Sign up for our daily briefing

Make your busy days simpler with Axios AM/PM. Catch up on what's new and why it matters in just 5 minutes.

Please enter a valid email.

Please enter a valid email.

Subscription failed
Thank you for subscribing!

Catch up on coronavirus stories and special reports, curated by Mike Allen everyday

Catch up on coronavirus stories and special reports, curated by Mike Allen everyday

Please enter a valid email.

Please enter a valid email.

Subscription failed
Thank you for subscribing!

Denver news in your inbox

Catch up on the most important stories affecting your hometown with Axios Denver

Please enter a valid email.

Please enter a valid email.

Subscription failed
Thank you for subscribing!

Des Moines news in your inbox

Catch up on the most important stories affecting your hometown with Axios Des Moines

Please enter a valid email.

Please enter a valid email.

Subscription failed
Thank you for subscribing!

Minneapolis-St. Paul news in your inbox

Catch up on the most important stories affecting your hometown with Axios Twin Cities

Please enter a valid email.

Please enter a valid email.

Subscription failed
Thank you for subscribing!

Tampa Bay news in your inbox

Catch up on the most important stories affecting your hometown with Axios Tampa Bay

Please enter a valid email.

Please enter a valid email.

Subscription failed
Thank you for subscribing!

Charlotte news in your inbox

Catch up on the most important stories affecting your hometown with Axios Charlotte

Please enter a valid email.

Please enter a valid email.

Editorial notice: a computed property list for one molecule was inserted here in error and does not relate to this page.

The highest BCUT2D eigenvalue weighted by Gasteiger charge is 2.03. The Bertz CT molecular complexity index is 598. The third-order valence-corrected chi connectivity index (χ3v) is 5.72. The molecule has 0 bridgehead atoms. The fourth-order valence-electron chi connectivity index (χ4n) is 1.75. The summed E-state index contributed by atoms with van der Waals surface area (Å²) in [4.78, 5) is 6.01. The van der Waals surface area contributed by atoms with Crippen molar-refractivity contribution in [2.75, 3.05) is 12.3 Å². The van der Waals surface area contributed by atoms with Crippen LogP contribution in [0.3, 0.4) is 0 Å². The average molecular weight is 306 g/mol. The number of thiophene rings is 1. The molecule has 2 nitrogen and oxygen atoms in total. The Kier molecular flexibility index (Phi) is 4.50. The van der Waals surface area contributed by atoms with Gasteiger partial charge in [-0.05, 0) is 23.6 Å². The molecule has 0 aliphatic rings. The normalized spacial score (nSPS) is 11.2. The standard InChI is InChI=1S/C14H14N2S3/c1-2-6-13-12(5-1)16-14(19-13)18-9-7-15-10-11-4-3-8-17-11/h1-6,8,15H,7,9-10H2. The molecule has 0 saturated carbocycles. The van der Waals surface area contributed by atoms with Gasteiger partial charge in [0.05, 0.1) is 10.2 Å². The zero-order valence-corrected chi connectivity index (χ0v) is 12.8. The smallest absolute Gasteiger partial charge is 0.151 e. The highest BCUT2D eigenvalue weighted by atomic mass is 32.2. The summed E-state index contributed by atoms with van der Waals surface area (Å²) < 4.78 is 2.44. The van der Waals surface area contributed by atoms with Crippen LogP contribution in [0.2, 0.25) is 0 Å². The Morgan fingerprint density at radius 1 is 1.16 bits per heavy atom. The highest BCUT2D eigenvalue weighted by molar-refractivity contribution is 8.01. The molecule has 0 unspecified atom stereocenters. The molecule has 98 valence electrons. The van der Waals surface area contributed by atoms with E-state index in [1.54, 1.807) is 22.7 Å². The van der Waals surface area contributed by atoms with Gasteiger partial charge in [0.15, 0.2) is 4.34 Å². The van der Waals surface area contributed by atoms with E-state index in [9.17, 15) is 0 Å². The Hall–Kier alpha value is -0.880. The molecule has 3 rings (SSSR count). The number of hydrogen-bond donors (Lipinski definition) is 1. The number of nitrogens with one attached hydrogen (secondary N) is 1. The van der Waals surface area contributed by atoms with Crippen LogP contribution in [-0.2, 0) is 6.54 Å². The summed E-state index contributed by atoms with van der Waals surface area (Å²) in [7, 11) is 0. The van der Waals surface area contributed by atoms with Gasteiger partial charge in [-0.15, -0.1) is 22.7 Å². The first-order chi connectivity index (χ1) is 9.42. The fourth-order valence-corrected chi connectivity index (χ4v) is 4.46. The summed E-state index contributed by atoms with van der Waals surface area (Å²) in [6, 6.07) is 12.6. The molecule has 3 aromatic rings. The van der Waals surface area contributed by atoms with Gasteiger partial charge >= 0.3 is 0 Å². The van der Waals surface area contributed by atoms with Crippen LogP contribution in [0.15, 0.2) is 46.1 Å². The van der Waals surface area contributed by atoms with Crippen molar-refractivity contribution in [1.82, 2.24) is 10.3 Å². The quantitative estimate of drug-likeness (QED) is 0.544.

Subscription failed
Thank you for subscribing!

Please enter a valid email.

Please enter a valid email.

Subscription failed
Thank you for subscribing!

House Speaker Nancy Pelosi said at a briefing Thursday that the White House's alleged efforts to conceal information about President Trump's now-infamous phone call with the Ukrainian president amount to a "cover-up."

"I'll just read from the complaint, which is now public, but which I saw yesterday when it wasn't. The complaint states that the White House tried to lock down all records of the call, especially the word-for-word transcript. That gave the whistleblower reason to believe that they, the White House, understood the gravity of what transpired in that call. The complaint reports, a quote, "repeated abuse of an electronic records system designed to store classified, sensitive national security information," which the White House used to hide information of a political nature. This is a cover-up. This is a cover-up."

The big picture: Pelosi previously had a restrained approach on opening an impeachment investigation for fears it might backfire on Democrats politically. She claimed on Thursday that she didn't change her mind on impeachment and that she has "always been on the course of finding the facts as we honor our constitution."

  • Pelosi later said the president "has been engaged in a cover-up all along" — referencing examples beyond efforts to conceal the nature of his phone call with the Ukrainian president.